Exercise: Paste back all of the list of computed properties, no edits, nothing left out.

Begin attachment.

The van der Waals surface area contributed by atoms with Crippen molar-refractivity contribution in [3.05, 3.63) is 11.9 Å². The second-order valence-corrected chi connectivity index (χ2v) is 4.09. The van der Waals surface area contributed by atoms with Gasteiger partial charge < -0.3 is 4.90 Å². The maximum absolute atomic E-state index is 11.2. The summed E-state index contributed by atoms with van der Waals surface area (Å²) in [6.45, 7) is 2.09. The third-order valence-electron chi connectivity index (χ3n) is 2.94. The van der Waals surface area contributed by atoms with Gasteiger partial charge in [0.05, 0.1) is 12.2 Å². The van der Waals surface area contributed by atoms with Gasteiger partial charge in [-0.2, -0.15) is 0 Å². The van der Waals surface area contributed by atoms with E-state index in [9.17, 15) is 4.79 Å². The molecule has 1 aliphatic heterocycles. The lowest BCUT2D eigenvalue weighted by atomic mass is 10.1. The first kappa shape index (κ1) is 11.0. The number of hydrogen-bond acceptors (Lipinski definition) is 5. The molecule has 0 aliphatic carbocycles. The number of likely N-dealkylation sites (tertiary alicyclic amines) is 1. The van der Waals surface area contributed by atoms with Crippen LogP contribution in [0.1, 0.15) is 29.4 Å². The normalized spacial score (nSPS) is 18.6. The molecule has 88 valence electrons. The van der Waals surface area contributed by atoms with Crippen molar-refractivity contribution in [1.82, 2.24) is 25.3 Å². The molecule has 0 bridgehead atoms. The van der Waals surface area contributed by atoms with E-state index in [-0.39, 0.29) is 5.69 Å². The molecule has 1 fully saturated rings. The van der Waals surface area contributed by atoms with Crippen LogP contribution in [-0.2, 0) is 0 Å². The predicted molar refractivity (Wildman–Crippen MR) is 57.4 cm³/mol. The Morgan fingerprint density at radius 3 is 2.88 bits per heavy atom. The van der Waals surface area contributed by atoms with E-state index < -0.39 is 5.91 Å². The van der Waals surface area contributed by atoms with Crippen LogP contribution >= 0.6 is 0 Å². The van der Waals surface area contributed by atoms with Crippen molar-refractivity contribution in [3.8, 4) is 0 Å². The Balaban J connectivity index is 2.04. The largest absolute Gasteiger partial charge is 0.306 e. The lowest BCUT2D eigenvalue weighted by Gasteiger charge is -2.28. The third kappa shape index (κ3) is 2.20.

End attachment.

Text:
The van der Waals surface area contributed by atoms with Crippen molar-refractivity contribution in [3.05, 3.63) is 11.9 Å². The second-order valence-corrected chi connectivity index (χ2v) is 4.09. The van der Waals surface area contributed by atoms with Gasteiger partial charge < -0.3 is 4.90 Å². The maximum absolute atomic E-state index is 11.2. The summed E-state index contributed by atoms with van der Waals surface area (Å²) in [6.45, 7) is 2.09. The third-order valence-electron chi connectivity index (χ3n) is 2.94. The van der Waals surface area contributed by atoms with Gasteiger partial charge in [0.05, 0.1) is 12.2 Å². The van der Waals surface area contributed by atoms with Gasteiger partial charge in [-0.2, -0.15) is 0 Å². The van der Waals surface area contributed by atoms with E-state index in [9.17, 15) is 4.79 Å². The molecule has 1 aliphatic heterocycles. The lowest BCUT2D eigenvalue weighted by atomic mass is 10.1. The first kappa shape index (κ1) is 11.0. The number of hydrogen-bond acceptors (Lipinski definition) is 5. The molecule has 0 aliphatic carbocycles. The number of likely N-dealkylation sites (tertiary alicyclic amines) is 1. The van der Waals surface area contributed by atoms with Crippen LogP contribution in [0.1, 0.15) is 29.4 Å². The normalized spacial score (nSPS) is 18.6. The molecule has 88 valence electrons. The van der Waals surface area contributed by atoms with Crippen molar-refractivity contribution in [1.82, 2.24) is 25.3 Å². The molecule has 0 bridgehead atoms. The van der Waals surface area contributed by atoms with E-state index in [-0.39, 0.29) is 5.69 Å². The molecule has 1 fully saturated rings. The van der Waals surface area contributed by atoms with Crippen LogP contribution in [-0.2, 0) is 0 Å². The predicted molar refractivity (Wildman–Crippen MR) is 57.4 cm³/mol. The Morgan fingerprint density at radius 3 is 2.88 bits per heavy atom. The van der Waals surface area contributed by atoms with E-state index < -0.39 is 5.91 Å². The van der Waals surface area contributed by atoms with Crippen LogP contribution >= 0.6 is 0 Å². The van der Waals surface area contributed by atoms with Crippen molar-refractivity contribution in [3.8, 4) is 0 Å². The Balaban J connectivity index is 2.04. The largest absolute Gasteiger partial charge is 0.306 e. The lowest BCUT2D eigenvalue weighted by Gasteiger charge is -2.28. The third kappa shape index (κ3) is 2.20.